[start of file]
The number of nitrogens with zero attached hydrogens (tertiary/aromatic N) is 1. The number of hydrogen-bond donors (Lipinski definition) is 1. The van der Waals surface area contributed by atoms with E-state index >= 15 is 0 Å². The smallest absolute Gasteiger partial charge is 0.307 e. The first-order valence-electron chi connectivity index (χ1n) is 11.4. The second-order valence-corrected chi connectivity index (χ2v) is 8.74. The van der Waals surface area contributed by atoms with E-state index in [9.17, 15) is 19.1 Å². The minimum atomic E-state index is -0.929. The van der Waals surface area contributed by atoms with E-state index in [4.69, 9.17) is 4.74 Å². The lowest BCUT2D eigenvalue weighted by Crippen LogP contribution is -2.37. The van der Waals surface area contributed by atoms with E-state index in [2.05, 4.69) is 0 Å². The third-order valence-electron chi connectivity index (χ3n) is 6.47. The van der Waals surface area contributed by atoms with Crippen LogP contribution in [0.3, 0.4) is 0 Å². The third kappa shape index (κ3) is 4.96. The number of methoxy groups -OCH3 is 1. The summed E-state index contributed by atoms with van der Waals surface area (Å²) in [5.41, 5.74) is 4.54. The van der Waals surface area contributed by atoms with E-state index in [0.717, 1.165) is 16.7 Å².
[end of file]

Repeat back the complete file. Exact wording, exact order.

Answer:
The number of nitrogens with zero attached hydrogens (tertiary/aromatic N) is 1. The number of hydrogen-bond donors (Lipinski definition) is 1. The van der Waals surface area contributed by atoms with E-state index >= 15 is 0 Å². The smallest absolute Gasteiger partial charge is 0.307 e. The first-order valence-electron chi connectivity index (χ1n) is 11.4. The second-order valence-corrected chi connectivity index (χ2v) is 8.74. The van der Waals surface area contributed by atoms with E-state index in [9.17, 15) is 19.1 Å². The minimum atomic E-state index is -0.929. The van der Waals surface area contributed by atoms with E-state index in [4.69, 9.17) is 4.74 Å². The lowest BCUT2D eigenvalue weighted by Crippen LogP contribution is -2.37. The van der Waals surface area contributed by atoms with E-state index in [2.05, 4.69) is 0 Å². The third-order valence-electron chi connectivity index (χ3n) is 6.47. The van der Waals surface area contributed by atoms with Crippen LogP contribution in [0.3, 0.4) is 0 Å². The third kappa shape index (κ3) is 4.96. The number of methoxy groups -OCH3 is 1. The summed E-state index contributed by atoms with van der Waals surface area (Å²) in [5.41, 5.74) is 4.54. The van der Waals surface area contributed by atoms with E-state index in [0.717, 1.165) is 16.7 Å².